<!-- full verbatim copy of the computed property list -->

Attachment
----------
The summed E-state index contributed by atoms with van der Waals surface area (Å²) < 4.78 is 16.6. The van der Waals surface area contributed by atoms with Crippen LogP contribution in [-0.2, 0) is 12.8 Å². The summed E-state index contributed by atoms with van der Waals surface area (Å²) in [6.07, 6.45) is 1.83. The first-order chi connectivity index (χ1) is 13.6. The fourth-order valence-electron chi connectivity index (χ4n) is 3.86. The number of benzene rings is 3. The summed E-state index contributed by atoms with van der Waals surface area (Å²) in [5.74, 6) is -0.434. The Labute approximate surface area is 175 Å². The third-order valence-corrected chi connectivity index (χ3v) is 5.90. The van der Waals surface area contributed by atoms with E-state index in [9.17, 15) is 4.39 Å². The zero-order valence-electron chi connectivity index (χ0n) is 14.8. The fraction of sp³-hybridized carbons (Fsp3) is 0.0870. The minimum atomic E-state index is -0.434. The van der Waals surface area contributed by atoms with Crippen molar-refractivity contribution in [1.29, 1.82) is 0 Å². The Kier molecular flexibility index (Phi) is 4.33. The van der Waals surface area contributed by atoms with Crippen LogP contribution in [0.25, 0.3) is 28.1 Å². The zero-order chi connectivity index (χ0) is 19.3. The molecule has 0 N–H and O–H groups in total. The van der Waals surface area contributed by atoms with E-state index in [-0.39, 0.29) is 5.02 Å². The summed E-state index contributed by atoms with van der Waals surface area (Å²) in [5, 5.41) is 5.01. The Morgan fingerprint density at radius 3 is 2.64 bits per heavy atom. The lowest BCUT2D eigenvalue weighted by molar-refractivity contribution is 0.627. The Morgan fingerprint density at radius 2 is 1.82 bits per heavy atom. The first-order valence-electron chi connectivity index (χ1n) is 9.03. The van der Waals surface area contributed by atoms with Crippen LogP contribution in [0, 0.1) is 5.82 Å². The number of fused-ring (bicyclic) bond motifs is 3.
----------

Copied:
The summed E-state index contributed by atoms with van der Waals surface area (Å²) < 4.78 is 16.6. The van der Waals surface area contributed by atoms with Crippen LogP contribution in [-0.2, 0) is 12.8 Å². The summed E-state index contributed by atoms with van der Waals surface area (Å²) in [6.07, 6.45) is 1.83. The first-order chi connectivity index (χ1) is 13.6. The fourth-order valence-electron chi connectivity index (χ4n) is 3.86. The number of benzene rings is 3. The summed E-state index contributed by atoms with van der Waals surface area (Å²) in [5.74, 6) is -0.434. The Labute approximate surface area is 175 Å². The third-order valence-corrected chi connectivity index (χ3v) is 5.90. The van der Waals surface area contributed by atoms with E-state index in [9.17, 15) is 4.39 Å². The zero-order valence-electron chi connectivity index (χ0n) is 14.8. The fraction of sp³-hybridized carbons (Fsp3) is 0.0870. The minimum atomic E-state index is -0.434. The van der Waals surface area contributed by atoms with Crippen molar-refractivity contribution in [1.29, 1.82) is 0 Å². The Kier molecular flexibility index (Phi) is 4.33. The van der Waals surface area contributed by atoms with Crippen LogP contribution in [0.25, 0.3) is 28.1 Å². The zero-order chi connectivity index (χ0) is 19.3. The molecule has 0 N–H and O–H groups in total. The van der Waals surface area contributed by atoms with E-state index in [-0.39, 0.29) is 5.02 Å². The summed E-state index contributed by atoms with van der Waals surface area (Å²) in [5, 5.41) is 5.01. The Morgan fingerprint density at radius 3 is 2.64 bits per heavy atom. The lowest BCUT2D eigenvalue weighted by molar-refractivity contribution is 0.627. The Morgan fingerprint density at radius 2 is 1.82 bits per heavy atom. The first-order valence-electron chi connectivity index (χ1n) is 9.03. The van der Waals surface area contributed by atoms with Crippen LogP contribution in [0, 0.1) is 5.82 Å². The number of fused-ring (bicyclic) bond motifs is 3.